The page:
Consider the global optimization problem of minimizing a polynomial function subject to polynomial equalities and/or inequalities. Jacobian SDP relaxation is the first method that can solve this problem globally and exactly by using semidefinite programming. Its basic idea is to use the minors of Jacobian matrix of the given polynomials, add new redundant polynomial equations about the minors to the constraints, and then apply the hierarchy of Lasserre’s semidefinite programming relaxations. The main result is that this new semidefinite programming relaxation will be exact for a sufficiently high (but finite) order, that is, the global minimum of the polynomial optimization can be computed by solving a semidefinite programming problem.

Controlling Storage Quality of Service: Net/Comm/DSP Seminar
Wednesday, Sept. 14, 2:00–3:00 pm, 521 Cory Hall (Hogan room), UC Berkeley
Arif Merchant, Google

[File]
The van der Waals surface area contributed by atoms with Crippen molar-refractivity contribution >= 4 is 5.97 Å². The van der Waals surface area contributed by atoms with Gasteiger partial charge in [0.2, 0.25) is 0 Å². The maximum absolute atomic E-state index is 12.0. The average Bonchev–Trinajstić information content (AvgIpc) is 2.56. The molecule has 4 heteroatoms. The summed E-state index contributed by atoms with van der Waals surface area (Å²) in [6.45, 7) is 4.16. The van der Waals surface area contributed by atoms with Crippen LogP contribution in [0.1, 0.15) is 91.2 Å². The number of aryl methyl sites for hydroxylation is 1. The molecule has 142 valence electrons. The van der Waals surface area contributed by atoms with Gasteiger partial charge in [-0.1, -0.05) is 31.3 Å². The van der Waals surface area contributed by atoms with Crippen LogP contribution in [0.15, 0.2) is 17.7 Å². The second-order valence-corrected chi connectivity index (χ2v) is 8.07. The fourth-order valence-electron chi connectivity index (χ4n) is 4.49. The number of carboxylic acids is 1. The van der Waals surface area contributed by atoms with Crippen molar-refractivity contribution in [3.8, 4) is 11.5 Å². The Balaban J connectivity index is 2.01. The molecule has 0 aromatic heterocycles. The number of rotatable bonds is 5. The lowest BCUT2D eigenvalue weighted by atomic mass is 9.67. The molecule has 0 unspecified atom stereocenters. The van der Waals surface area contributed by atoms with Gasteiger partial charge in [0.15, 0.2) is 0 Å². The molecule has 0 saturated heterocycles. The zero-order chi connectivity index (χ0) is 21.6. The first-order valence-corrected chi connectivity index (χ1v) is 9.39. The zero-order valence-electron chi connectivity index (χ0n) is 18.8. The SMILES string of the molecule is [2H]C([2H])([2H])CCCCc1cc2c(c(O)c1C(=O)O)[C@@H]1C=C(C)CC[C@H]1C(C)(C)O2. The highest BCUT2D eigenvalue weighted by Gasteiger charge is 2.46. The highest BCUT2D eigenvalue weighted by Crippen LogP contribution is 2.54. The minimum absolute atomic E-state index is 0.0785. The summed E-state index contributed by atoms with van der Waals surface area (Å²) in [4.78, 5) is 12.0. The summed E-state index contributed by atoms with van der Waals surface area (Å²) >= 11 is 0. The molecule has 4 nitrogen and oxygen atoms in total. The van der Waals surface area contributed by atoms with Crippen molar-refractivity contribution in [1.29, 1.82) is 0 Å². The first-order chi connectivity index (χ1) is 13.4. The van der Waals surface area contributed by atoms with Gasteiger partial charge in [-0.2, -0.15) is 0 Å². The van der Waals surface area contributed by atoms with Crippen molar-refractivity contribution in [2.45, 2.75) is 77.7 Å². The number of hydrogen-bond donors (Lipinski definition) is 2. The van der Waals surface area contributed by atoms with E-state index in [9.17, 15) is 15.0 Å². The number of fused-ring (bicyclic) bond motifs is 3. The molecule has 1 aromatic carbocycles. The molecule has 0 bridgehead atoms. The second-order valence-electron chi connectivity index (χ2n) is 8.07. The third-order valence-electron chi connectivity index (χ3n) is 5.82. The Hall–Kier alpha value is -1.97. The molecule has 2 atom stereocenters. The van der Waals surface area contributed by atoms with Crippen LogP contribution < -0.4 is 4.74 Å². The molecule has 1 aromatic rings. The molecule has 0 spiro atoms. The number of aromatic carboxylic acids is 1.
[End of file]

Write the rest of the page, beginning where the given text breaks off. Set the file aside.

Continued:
Commercial environments often use large storage systems, either large disk arrays or a distributed store, shared between many users. Controlling the performance received by users of a shared storage service is difficult because workloads can have very different load characteristics, requirements, and priorities. In this talk, I will describe two approaches for providing users with differing service levels. Maestro is a system based on adaptive control that monitors the performance of applications and dynamically allocates storage resources to meet their requirements. mClock is an algorithm for IO resource allocation. It supports proportional-share fairness subject to a minimum reservation and a maximum limit on the IO rate per user, and can be extended to a distributed storage environment.

Par Lab Seminar: A Toolbox for High-Performance Graph Computation
Thursday, Sept. 15, 11:00 am–12:30 pm, Soda Hall, Wozniak Lounge, UC Berkeley
John Gilbert, UC Santa Barbara; Chandra Krintz, UC Santa Barbara